The Duchess Takes a Husband by Harper St. George
May 23, 2023 by Berkley
Review by Melanie
The Duchess Takes a Husband, which, I’m guessing is the fourth and final book in The Gilded Age Heiresses series, features the much-anticipated story of Camille, the widowed Duchess of Hereford. The first book in the series, The Heiress Gets a Duke, actually opens with the engagement party of Camille and the Duke of Hereford and it’s made immediately clear that this is nothing more than a transactional marriage where the Duke of Hereford gets much needed cash to support his financially declining dukedom and Camille’s parents, while undoubtedly wealthy but with the stigma attached to the nouveau riche, gets some much needed social capital by way of a newly minted Duchess for a daughter.
Each of the three books preceding it gives us a glimpse of the Duchess of Hereford and while the scenes are brief, it is enough to ascertain that the marriage between the Duke and Duchess of Hereford is toxic and abusive. While Camille’s friends, the Crenshaw sisters, go on to find suitably titled husbands and yet, also manage to marry for love, Camille is left trapped in an unhappy marriage, not of her own choosing.
This book opens with Camille widowed, finally free from the clutches of her marriage and determined to retain her own freedom. While she’s widowed, the memories of her unhappy marriage and her abusive late husband threaten to mire her in the past. Refusing to allow the past to hold her hostage, Camille finds herself drawn to Jacob, who has also been briefly featured in previous books and is the illegitimate second son of an earl and the brother of the hero of the second book in the series, The Devil and the Heiress.
Jacob, co-owner of one of London’s most notorious clubs, is determined that love is not for him. Having seen what it did to his own family, he stays away from forming emotional attachments and prefers to keep his relationships strictly superficial. When Camille decides she wants to embark on a purely physical affair with Jacob to finally lay her past demons to rest and find out how to achieve sexual satisfaction, the two begin an affair that is meant to be only sex but quickly turns to more despite their best intentions. In exchange for Jacob schooling Camille on matters of sex, Camille agrees to pretend to be Jacob’s fiancée for the sake of finalizing a business deal. Fake engagement isn’t necessarily my favorite trope and for much of the book, I kept expecting Camille and Jacob’s jig to be up because it really felt like they had not prepared in any way to conduct themselves as an engaged couple in public.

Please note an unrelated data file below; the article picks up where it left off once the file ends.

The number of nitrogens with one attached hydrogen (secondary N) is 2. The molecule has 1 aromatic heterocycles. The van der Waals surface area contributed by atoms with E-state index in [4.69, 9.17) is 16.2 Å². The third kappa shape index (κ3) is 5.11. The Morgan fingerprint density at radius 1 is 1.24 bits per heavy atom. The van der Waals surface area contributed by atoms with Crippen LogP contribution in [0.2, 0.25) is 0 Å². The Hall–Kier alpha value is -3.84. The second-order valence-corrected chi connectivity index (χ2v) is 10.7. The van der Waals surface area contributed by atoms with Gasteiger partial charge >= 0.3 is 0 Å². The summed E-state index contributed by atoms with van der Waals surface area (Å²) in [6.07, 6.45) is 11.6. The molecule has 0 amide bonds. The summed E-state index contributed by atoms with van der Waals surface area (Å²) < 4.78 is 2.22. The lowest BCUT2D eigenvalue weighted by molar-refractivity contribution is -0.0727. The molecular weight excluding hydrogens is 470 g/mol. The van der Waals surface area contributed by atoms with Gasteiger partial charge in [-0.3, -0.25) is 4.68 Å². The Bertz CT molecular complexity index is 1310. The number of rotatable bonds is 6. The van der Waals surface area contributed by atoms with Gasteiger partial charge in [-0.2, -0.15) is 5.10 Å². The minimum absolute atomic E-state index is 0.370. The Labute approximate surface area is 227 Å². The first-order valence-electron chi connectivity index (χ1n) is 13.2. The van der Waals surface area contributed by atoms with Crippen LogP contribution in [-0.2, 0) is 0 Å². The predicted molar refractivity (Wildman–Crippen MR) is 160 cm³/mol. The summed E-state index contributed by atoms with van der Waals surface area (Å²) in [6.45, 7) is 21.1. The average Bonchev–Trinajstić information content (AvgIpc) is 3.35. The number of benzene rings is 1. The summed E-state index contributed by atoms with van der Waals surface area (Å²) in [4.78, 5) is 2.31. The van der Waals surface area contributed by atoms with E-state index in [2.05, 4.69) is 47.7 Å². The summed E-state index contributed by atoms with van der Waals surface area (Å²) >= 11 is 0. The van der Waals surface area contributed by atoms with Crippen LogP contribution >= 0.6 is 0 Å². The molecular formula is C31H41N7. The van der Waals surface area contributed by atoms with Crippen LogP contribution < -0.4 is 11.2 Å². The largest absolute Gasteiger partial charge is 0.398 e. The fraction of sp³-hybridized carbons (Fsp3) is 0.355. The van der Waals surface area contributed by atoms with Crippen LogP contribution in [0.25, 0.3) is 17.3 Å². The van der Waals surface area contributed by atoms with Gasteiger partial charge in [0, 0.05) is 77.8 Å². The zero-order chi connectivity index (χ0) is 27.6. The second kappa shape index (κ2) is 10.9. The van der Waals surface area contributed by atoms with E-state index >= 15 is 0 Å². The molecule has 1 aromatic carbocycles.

One of the things that really fascinated me about this book is the way the author approaches the idea of trust and intimacy. While the book is definitely about Camille healing from the trauma of her first marriage and learning to find sexual release, it’s less about sex and more about Camille learning how to trust, first herself and then Jacob. It shouldn’t surprise anyone to know that the book is definitely a bit of a slow burn as it makes no sense for Camille and Jacob to jump into bed right away (though they do try and in a scene that is as hot as it is vulnerable and emotionally wrought, it’s Jacob who metaphorically and literally reveals himself and his desires). There is healing to be done for Camille before she can finally reach the climax that has so eluded her and it’s interesting but also right that the healing comes not just by way of Jacob’s tutelage but also by way of the suffrage movement Camille finds herself involved in. Her past marriage and the abuse she suffered at the hands of her late husband makes her uniquely qualified to speak on these matters and I think the book does a solid job of showing that while Camille might be searching for sexual healing, it can only truly occur once Camille has started to emotionally heal from her toxic marriage.
I wish the resolution at the end was a little bit more drawn out – it does feel a bit rushed and abrupt. However, there is a delightful epilogue at the end of the book that neatly ties together not just this book but really the whole series. While I’m sad to see this series come to a close, I’m so happy that Camille finally got her long-awaited happy ending and excited to see what this author has in store for us next.
Content Notes: recollection of toxic marriage, verbal abuse, lack of consent in marriage, violence, on-page fighting